whymendontiron

Sometimes, I deliberately read books I suspect I will disagree with.

Why would any sane person do this to themselves? Two reasons: it’s important to know what arguments the ‘other side’ are using and it’s important to check the validity of these arguments. After all, you could be wrong. If so, better to know it and change your opinions. And if you’re right? You’ve had the opportunity to remind yourself why you hold the opinions you do. So it’s a win-win situation (unless you are my husband and thereby occasionally subjected to minor outbursts of impotent rage along the lines of “this is utterly offensive drivel!!”)

I was struck by the bold title, promising to explain ‘Why Men Don’t Iron’. (Mine does. I’ve seen him do it too, so he isn’t sending it out.) The cover reinforces this implicit sexism with an image of the quintessential fifties housewife, hair carefully coiffed, nails and lips painted a ravishing red, carefully cradling a stack of freshly laundered towels. She looks neat, calm, ready to please. I find it telling that the only praise the authors could find to stick on the back cover is from the Daily Mail (‘provocative’).

What’s it about?

According to co-authors Anne and Bill Moir, men are suffering in modern life. Their suffering is attributable to ‘efforts to close the gender gap and the increasing feminization of society, of food, and education … [all of which are] detrimental to men’.

Claiming to draw on the ‘most recent research’ (not the most accurate?), they insist that men and women act and think differently due to their biological differences. Accordingly, they state that the idea of gender as a purely social construct is incorrect and set out to prove the vital difference sex makes by exploring its effect on men and women’s brains in the worlds of education, food, work, home life and, um, sex.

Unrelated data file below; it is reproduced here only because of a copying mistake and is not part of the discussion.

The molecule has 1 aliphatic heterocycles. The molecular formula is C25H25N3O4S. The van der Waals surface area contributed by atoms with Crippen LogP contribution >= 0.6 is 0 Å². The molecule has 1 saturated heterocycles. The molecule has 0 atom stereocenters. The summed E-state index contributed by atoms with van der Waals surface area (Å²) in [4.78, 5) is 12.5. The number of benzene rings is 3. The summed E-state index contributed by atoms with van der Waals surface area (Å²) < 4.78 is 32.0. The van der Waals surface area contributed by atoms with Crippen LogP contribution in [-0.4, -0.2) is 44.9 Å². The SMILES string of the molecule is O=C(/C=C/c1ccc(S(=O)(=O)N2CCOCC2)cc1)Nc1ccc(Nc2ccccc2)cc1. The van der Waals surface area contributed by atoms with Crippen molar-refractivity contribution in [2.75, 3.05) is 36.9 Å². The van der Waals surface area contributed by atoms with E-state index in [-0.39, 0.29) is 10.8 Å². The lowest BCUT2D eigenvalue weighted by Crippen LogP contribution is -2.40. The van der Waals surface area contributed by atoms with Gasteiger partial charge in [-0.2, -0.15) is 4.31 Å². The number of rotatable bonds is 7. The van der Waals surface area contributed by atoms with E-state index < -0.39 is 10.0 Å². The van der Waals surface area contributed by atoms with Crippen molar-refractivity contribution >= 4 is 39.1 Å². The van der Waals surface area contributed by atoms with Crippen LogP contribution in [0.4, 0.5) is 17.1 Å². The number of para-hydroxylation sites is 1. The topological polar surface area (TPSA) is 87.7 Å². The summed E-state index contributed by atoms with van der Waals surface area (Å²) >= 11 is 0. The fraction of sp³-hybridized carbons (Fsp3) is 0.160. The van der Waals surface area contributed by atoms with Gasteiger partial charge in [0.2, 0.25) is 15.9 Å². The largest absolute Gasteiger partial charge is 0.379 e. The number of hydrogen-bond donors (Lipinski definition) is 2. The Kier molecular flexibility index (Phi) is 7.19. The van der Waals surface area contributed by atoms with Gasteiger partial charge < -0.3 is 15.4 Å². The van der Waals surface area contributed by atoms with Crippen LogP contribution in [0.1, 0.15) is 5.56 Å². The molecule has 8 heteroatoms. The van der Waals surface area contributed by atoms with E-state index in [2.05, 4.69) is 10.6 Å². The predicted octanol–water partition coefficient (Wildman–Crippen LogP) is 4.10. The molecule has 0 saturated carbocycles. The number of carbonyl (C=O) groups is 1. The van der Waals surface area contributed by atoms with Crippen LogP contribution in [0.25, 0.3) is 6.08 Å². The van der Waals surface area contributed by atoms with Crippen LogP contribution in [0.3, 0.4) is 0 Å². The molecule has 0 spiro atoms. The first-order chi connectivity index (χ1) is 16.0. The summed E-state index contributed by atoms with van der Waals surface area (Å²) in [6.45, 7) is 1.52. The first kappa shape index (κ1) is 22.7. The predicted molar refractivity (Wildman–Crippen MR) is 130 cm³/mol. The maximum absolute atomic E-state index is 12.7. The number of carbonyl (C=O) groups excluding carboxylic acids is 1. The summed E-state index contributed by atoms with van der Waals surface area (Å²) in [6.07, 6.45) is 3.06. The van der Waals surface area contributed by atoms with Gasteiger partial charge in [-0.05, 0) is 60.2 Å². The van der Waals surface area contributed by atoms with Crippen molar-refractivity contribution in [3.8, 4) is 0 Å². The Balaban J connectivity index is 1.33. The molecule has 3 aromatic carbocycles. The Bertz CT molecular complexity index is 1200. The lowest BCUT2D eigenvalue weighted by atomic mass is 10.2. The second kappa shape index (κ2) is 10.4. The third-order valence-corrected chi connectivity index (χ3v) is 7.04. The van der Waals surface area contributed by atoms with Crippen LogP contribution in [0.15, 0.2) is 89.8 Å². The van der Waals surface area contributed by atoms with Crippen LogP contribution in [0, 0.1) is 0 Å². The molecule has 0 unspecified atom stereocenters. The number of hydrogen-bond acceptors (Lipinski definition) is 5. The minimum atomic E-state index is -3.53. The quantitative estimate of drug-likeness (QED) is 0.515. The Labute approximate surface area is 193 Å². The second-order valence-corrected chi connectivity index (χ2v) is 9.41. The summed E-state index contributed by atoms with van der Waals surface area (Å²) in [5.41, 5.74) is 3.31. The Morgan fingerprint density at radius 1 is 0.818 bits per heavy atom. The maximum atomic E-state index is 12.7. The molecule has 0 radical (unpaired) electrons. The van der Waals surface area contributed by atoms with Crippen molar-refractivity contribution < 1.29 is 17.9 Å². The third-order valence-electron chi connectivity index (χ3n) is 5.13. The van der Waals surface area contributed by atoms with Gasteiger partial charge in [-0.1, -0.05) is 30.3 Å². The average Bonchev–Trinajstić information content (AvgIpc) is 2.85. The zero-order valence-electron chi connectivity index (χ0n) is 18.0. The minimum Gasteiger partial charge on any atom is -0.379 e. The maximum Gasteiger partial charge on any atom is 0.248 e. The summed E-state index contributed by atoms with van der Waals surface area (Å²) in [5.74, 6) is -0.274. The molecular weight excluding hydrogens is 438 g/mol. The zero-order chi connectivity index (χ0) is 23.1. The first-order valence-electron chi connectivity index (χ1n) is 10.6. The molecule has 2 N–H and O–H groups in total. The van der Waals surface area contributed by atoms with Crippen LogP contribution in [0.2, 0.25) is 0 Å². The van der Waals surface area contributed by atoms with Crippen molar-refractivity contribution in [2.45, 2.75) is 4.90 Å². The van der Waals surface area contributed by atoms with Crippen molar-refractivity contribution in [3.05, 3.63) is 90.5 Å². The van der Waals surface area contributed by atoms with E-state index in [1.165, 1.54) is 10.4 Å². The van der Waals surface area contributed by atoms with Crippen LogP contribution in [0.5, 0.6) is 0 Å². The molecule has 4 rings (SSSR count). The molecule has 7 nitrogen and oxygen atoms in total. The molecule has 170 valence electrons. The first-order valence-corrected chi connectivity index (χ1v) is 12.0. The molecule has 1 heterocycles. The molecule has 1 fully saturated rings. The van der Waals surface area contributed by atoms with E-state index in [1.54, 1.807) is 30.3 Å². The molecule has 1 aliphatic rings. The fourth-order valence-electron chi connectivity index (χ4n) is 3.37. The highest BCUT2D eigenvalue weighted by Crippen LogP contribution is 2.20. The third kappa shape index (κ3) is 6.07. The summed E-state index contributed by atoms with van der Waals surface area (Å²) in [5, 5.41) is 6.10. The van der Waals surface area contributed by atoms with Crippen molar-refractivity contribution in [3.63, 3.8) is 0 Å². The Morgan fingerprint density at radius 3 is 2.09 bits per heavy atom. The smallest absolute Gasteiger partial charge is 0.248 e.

What’s it like?

Awful. Unless, perhaps, you read the Daily Mail and agree wholeheartedly with everything in it.

Essentially, they suggest that trying to make society more female-friendly, which could seem rational since women make up 50% of the human race, is Bad For Men and we should stop trying. Immediately. Also, homophobia isn’t a real thing, gay men should stop making straight men feel uncomfortable and women need to stop being so damn cheap to employ because it’s dragging men’s pay down. Preferably, women would stop taking men’s jobs altogether – especially in traditionally male industries. Really, they need to get back into the kitchen – how dare they want to share the cooking burden? – and stop risking the health of their family by force-feeding men diet food. Don’t they know that Men need Man Fuel? Also, babies are for girls. Unisex baby-change rooms are daft because ‘most men would rather the baby stayed filthy than be seen using [one] … Fathers are not mothers’.

‘There is, perhaps, nothing quite so pathetic as the well-meaning attempts of the western democracies to integrate women into their military forces.’

I’m not exaggerating. The book sometimes feels like a tirade against women, which isn’t helped by the cute habit Moir and Moir have of slipping in a bit of dialogue. Each dialogue consists of Bill teaching Ann something (usually something contrary to established beliefs) and Ann endorsing things Bill says (ditto). This is cringe-worthy, but their attitude towards people who don’t share their convictions is truly appalling. (Post-modern academics are compared to Neo-Nazis.)